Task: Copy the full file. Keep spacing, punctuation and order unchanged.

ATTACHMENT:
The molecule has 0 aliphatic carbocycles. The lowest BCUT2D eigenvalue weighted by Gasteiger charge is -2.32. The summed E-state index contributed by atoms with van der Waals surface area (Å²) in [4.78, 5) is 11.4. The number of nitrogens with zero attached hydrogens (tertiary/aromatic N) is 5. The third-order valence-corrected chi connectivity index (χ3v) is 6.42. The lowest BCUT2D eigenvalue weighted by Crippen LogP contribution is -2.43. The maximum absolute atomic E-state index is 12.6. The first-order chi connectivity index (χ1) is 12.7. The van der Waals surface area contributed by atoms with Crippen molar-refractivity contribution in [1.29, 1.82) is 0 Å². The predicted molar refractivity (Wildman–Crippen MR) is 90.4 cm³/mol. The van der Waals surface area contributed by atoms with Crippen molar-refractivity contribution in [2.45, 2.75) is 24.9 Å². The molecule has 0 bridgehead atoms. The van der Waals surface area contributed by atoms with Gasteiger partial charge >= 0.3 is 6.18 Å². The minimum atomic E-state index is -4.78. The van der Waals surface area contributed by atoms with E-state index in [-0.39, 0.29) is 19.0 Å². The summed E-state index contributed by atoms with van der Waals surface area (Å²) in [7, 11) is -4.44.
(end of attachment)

The molecule has 0 aliphatic carbocycles. The lowest BCUT2D eigenvalue weighted by Gasteiger charge is -2.32. The summed E-state index contributed by atoms with van der Waals surface area (Å²) in [4.78, 5) is 11.4. The number of nitrogens with zero attached hydrogens (tertiary/aromatic N) is 5. The third-order valence-corrected chi connectivity index (χ3v) is 6.42. The lowest BCUT2D eigenvalue weighted by Crippen LogP contribution is -2.43. The maximum absolute atomic E-state index is 12.6. The first-order chi connectivity index (χ1) is 12.7. The van der Waals surface area contributed by atoms with Crippen molar-refractivity contribution in [1.29, 1.82) is 0 Å². The predicted molar refractivity (Wildman–Crippen MR) is 90.4 cm³/mol. The van der Waals surface area contributed by atoms with Crippen molar-refractivity contribution in [2.45, 2.75) is 24.9 Å². The molecule has 0 bridgehead atoms. The van der Waals surface area contributed by atoms with Gasteiger partial charge >= 0.3 is 6.18 Å². The minimum atomic E-state index is -4.78. The van der Waals surface area contributed by atoms with E-state index in [-0.39, 0.29) is 19.0 Å². The summed E-state index contributed by atoms with van der Waals surface area (Å²) in [7, 11) is -4.44.